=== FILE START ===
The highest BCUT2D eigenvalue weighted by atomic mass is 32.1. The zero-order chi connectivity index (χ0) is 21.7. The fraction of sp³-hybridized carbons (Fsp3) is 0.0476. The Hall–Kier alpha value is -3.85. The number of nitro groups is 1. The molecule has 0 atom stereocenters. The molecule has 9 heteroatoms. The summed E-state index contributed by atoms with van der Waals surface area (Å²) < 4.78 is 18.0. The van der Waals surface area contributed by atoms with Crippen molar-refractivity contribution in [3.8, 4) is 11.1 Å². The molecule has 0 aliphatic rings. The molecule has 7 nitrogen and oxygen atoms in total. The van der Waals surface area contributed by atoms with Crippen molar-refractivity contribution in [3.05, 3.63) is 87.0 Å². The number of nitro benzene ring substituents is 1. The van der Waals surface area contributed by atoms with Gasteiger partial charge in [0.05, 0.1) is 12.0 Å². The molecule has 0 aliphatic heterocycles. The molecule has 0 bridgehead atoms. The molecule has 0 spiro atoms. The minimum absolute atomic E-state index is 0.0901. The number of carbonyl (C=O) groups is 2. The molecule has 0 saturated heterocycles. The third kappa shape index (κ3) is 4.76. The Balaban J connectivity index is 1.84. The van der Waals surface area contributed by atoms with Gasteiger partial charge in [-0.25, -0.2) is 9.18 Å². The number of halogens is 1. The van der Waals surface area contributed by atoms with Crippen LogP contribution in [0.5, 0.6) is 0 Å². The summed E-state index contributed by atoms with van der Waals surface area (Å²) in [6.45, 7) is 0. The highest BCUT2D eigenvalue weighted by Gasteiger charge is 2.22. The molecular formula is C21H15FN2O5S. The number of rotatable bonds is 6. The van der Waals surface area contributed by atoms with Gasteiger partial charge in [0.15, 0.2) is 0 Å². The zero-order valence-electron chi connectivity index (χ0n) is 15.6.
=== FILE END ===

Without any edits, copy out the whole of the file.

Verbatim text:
The highest BCUT2D eigenvalue weighted by atomic mass is 32.1. The zero-order chi connectivity index (χ0) is 21.7. The fraction of sp³-hybridized carbons (Fsp3) is 0.0476. The Hall–Kier alpha value is -3.85. The number of nitro groups is 1. The molecule has 0 atom stereocenters. The molecule has 9 heteroatoms. The summed E-state index contributed by atoms with van der Waals surface area (Å²) < 4.78 is 18.0. The van der Waals surface area contributed by atoms with Crippen molar-refractivity contribution in [3.8, 4) is 11.1 Å². The molecule has 0 aliphatic rings. The molecule has 7 nitrogen and oxygen atoms in total. The van der Waals surface area contributed by atoms with Crippen molar-refractivity contribution in [3.05, 3.63) is 87.0 Å². The number of nitro benzene ring substituents is 1. The van der Waals surface area contributed by atoms with Gasteiger partial charge in [0.05, 0.1) is 12.0 Å². The molecule has 0 aliphatic heterocycles. The molecule has 0 bridgehead atoms. The molecule has 0 spiro atoms. The minimum absolute atomic E-state index is 0.0901. The number of carbonyl (C=O) groups is 2. The molecule has 0 saturated heterocycles. The third kappa shape index (κ3) is 4.76. The Balaban J connectivity index is 1.84. The van der Waals surface area contributed by atoms with Gasteiger partial charge in [-0.25, -0.2) is 9.18 Å². The number of halogens is 1. The van der Waals surface area contributed by atoms with Crippen LogP contribution in [0.5, 0.6) is 0 Å². The summed E-state index contributed by atoms with van der Waals surface area (Å²) in [6.45, 7) is 0. The highest BCUT2D eigenvalue weighted by Gasteiger charge is 2.22. The molecular formula is C21H15FN2O5S. The number of rotatable bonds is 6. The van der Waals surface area contributed by atoms with Gasteiger partial charge in [0.15, 0.2) is 0 Å². The zero-order valence-electron chi connectivity index (χ0n) is 15.6.